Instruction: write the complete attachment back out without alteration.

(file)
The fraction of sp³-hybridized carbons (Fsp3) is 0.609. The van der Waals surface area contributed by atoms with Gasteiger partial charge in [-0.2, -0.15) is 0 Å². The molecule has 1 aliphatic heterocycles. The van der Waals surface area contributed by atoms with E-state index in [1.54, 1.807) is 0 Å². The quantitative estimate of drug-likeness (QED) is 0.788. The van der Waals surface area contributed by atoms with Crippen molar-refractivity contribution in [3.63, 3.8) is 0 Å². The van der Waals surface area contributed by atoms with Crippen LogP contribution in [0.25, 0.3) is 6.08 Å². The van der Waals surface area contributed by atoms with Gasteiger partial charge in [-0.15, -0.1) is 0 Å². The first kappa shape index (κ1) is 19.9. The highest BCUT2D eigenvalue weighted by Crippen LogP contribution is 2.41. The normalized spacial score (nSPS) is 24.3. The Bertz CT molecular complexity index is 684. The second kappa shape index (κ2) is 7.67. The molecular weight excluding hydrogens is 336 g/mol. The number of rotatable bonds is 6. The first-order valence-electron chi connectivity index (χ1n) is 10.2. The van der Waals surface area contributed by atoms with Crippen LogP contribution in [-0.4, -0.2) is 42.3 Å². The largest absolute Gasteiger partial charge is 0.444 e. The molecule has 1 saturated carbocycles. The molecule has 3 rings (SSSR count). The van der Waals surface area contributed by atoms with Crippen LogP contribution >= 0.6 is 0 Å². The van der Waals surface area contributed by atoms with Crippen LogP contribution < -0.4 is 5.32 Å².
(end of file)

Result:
The fraction of sp³-hybridized carbons (Fsp3) is 0.609. The van der Waals surface area contributed by atoms with Gasteiger partial charge in [-0.2, -0.15) is 0 Å². The molecule has 1 aliphatic heterocycles. The van der Waals surface area contributed by atoms with E-state index in [1.54, 1.807) is 0 Å². The quantitative estimate of drug-likeness (QED) is 0.788. The van der Waals surface area contributed by atoms with Crippen molar-refractivity contribution in [3.63, 3.8) is 0 Å². The van der Waals surface area contributed by atoms with Crippen LogP contribution in [0.25, 0.3) is 6.08 Å². The van der Waals surface area contributed by atoms with Gasteiger partial charge in [-0.15, -0.1) is 0 Å². The first kappa shape index (κ1) is 19.9. The highest BCUT2D eigenvalue weighted by Crippen LogP contribution is 2.41. The normalized spacial score (nSPS) is 24.3. The Bertz CT molecular complexity index is 684. The second kappa shape index (κ2) is 7.67. The molecular weight excluding hydrogens is 336 g/mol. The number of rotatable bonds is 6. The first-order valence-electron chi connectivity index (χ1n) is 10.2. The van der Waals surface area contributed by atoms with Crippen LogP contribution in [-0.4, -0.2) is 42.3 Å². The largest absolute Gasteiger partial charge is 0.444 e. The molecule has 1 saturated carbocycles. The molecule has 3 rings (SSSR count). The van der Waals surface area contributed by atoms with Crippen LogP contribution >= 0.6 is 0 Å². The van der Waals surface area contributed by atoms with Crippen LogP contribution < -0.4 is 5.32 Å².